Put Out into the Deep

Two Saints of Perseverance and Zeal

My dear brothers and sisters in the Lord,

On Aug. 27, the Feast of St. Monica, mother of St. Augustine, will be celebrated. Monica is a great example of a mother who never lost confidence in the possibility of conversion for her son.

Born a Christian, Monica was married to Augustine’s father, a non-Christian who later converted and who died early in life. She was left with the care of Augustine who had not been baptized. In the fourth century, it was the custom that young men became catechumens, and infant baptism was not the rule.

Augustine was a slave to his passions. He fathered a child and flirted with the Manichean heresy. Yet, Monica never lost faith in her son. Her only recourse were tears and prayers, as she never stopped praying for his conversion. Truly, at a time unexpected to her, Augustine was baptized at Easter of 387.

St. Augustine’s feast is celebrated on Aug. 28, the day after his mother’s feast day. Undoubtedly, Augustine was one of the greatest minds that the Church has ever had. His influence on Christian theology remains to this day. While not always in concert with other theologians, his contribution is truly unique.

Augustine wrote that at age 32, he was converted. After reading the Scriptures, he was drawn to a new way of life and dismissed his concubine, and the mother of his son. Later, he was ordained a priest in Hippo, part of Algeria, where he became a bishop. His long tenure as Bishop of Hippo allowed him to reflect on the life of the Church as it developed in the early centuries.

His “Confession” was really his life’s story. Augustine produced many great masterpieces such as the “Christian Doctrine,” which was a catechism for catechumens; “The City of God”; and his treatise on the “Trinity.” He died at the age of 76 on Aug. 28, 430, just as the barbarians were laying siege to Hippo.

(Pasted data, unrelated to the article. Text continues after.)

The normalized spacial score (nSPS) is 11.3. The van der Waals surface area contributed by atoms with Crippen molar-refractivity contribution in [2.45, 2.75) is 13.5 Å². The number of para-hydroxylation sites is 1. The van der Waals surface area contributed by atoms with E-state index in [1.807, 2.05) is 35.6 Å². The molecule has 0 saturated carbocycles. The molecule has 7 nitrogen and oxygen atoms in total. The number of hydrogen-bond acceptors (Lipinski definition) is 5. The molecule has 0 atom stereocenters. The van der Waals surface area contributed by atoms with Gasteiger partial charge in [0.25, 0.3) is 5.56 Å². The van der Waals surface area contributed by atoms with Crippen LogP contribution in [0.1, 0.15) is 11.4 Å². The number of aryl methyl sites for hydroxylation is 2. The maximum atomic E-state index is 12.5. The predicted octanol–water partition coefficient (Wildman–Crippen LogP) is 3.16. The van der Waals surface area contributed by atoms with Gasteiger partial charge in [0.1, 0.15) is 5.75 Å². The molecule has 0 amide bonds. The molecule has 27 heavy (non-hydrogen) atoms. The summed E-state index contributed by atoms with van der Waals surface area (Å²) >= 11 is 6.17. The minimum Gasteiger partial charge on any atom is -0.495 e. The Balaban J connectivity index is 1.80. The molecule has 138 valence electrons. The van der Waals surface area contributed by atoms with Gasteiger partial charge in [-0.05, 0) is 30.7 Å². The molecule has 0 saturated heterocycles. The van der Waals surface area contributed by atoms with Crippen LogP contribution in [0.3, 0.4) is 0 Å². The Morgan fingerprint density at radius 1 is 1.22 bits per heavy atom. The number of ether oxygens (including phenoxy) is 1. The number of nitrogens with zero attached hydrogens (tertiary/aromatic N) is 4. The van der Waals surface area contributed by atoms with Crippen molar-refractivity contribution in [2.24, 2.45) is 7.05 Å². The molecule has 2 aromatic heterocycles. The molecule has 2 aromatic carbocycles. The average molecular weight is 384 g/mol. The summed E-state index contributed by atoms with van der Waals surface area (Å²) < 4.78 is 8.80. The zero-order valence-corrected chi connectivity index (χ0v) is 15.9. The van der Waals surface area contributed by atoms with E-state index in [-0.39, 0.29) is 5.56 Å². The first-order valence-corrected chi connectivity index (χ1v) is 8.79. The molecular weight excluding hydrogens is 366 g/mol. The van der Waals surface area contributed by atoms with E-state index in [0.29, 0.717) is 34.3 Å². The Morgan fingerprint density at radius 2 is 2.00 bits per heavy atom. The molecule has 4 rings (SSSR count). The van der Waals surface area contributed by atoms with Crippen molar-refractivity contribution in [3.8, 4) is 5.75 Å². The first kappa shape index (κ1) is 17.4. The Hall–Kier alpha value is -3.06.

Augustine’s baptism was at the hands of St. Ambrose, Bishop of Milan, where he had gone to teach the Roman classics. Both Monica and Augustine could form the plot of a modern-day soap opera. His life and moral conflicts would be ample material for a fairly long series. And yet, the persistence of Monica in prayer brought about Augustine’s conversion.

Many times I hear mothers and fathers lamenting the lack of the practice of our faith in the lives of their children. All I can say is that they must keep praying for their children and not to give up hope. It sounds so easy and trite.

Yet, how true it is that certain things are only accomplished through prayer and sacrifice. Were it not for Monica’s prayers and tears which converted Augustine, our Church today would be all the poorer.

Monica and Augustine both put out into the deep: Monica through her perseverance and Augustine through his zeal. These two great qualities are much needed today.

Perhaps as we celebrate their feast days, we can pray to St. Monica and St. Augustine for their intercession, that our Church will be filled with the spirit of perseverance and a zeal for the Kingdom of God.

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